The short answer: Greek philosophy, namely the Stoics.
I was raised as a fundamentalist Pentecostal, but abandoned its view of god, and faith altogether, as I started my twenties. I was still interested in religion and began studying them, trying to understand their strengths and how they operated. My notion of God was very old testament; I was attracted by His glory and power, yet repulsed by the cruelty of the Pentecostal creed and of the god it portrayed. In university I encountered the philosophy of the Stoics, and – after employing Stoic practice to great effect in my own life – began to study it in earnest. I began to share the Stoic appreciation of god, not as separate from the Cosmos but his logos constituting it. At the same time I was reading about Gandhi and Martin Luther King Jr, considering the radical love at the heart of their lives, and of Jesus’ though I avoided him considering my tortured history with Christianity. Although I did not believe in anything at the time, the old imaginary-friend-in-the-sky-who-sometimes-smites-you Pentecostal version of god had fallen away to a more noble understanding, one that restored my reverence for the majesty of YHWH.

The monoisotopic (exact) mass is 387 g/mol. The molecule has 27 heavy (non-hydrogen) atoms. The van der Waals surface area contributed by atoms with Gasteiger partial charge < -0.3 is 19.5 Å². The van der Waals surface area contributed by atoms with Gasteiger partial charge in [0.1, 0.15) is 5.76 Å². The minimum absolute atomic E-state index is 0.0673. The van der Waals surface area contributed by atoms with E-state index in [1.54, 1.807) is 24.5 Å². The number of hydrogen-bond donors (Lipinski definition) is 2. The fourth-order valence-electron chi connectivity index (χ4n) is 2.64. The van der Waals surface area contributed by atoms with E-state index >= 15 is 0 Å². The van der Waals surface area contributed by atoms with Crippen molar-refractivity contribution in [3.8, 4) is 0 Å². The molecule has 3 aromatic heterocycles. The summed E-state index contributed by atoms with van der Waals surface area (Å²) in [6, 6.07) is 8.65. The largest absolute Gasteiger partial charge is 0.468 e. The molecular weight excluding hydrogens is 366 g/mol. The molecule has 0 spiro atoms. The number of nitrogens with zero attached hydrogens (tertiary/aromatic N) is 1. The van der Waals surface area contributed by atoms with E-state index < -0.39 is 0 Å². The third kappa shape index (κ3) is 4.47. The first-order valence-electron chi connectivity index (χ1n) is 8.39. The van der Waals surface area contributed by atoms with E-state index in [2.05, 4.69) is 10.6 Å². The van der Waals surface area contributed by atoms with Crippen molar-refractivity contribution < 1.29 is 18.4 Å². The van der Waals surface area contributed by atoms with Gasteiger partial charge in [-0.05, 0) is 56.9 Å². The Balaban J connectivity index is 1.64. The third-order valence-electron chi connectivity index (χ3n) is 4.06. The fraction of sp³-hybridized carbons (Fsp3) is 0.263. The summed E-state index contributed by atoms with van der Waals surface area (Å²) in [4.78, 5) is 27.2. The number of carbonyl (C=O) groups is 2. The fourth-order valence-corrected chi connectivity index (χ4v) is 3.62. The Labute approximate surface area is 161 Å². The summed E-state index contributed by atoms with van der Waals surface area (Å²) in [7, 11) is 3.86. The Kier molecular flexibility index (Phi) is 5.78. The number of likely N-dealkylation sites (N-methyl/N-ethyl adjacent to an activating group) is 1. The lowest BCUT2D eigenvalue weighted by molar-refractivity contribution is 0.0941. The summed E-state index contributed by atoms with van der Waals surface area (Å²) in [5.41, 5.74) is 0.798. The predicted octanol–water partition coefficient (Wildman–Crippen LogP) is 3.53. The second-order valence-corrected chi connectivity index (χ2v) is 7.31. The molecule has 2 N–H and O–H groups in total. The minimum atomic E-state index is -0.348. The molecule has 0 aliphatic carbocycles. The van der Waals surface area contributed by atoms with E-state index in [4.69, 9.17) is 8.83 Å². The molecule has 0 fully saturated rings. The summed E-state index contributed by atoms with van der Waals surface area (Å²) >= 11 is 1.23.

Then one day, brooding over the betrayal of a friend, waxing self-righteously angry about his behavior toward me, I realized for all my moralizing I was just as sinful as he was; I thought the same thoughts, I just did not give them voice. I dwelled on them, but I was too vain about my own morality to ever give anyone reason to doubt it. This was the first time I’d ever felt like a capital-S Sinner, and what I wanted more than anything else was redemption. At that moment the full weight of divinity hit me, and I felt as though I had been walking for many months on a trail at the base of a mountain without knowing it, and now the fog had cleared so the point that I could fee lit. Eventually it sank in that my yearning for redemption was a Christian vision, so I put my fear aside and began to study Christianity anew. A friend of mine was converting to Catholicism at the time, so I joined him in a Catholic PalTalk room and began attending liturgical services for the first time. I’m not Catholic, but a kind of high Anglican. I listen to Catholic podcasts and read both catholic fiction and nonfiction, though, so…who knows where the road might yet go. My experiences have convinced me that the light of God shines on all men, as surely as the sun illumines the whole globe. I could not be a Christian but for the Stoics, Gandhi, and Khalil Gibran.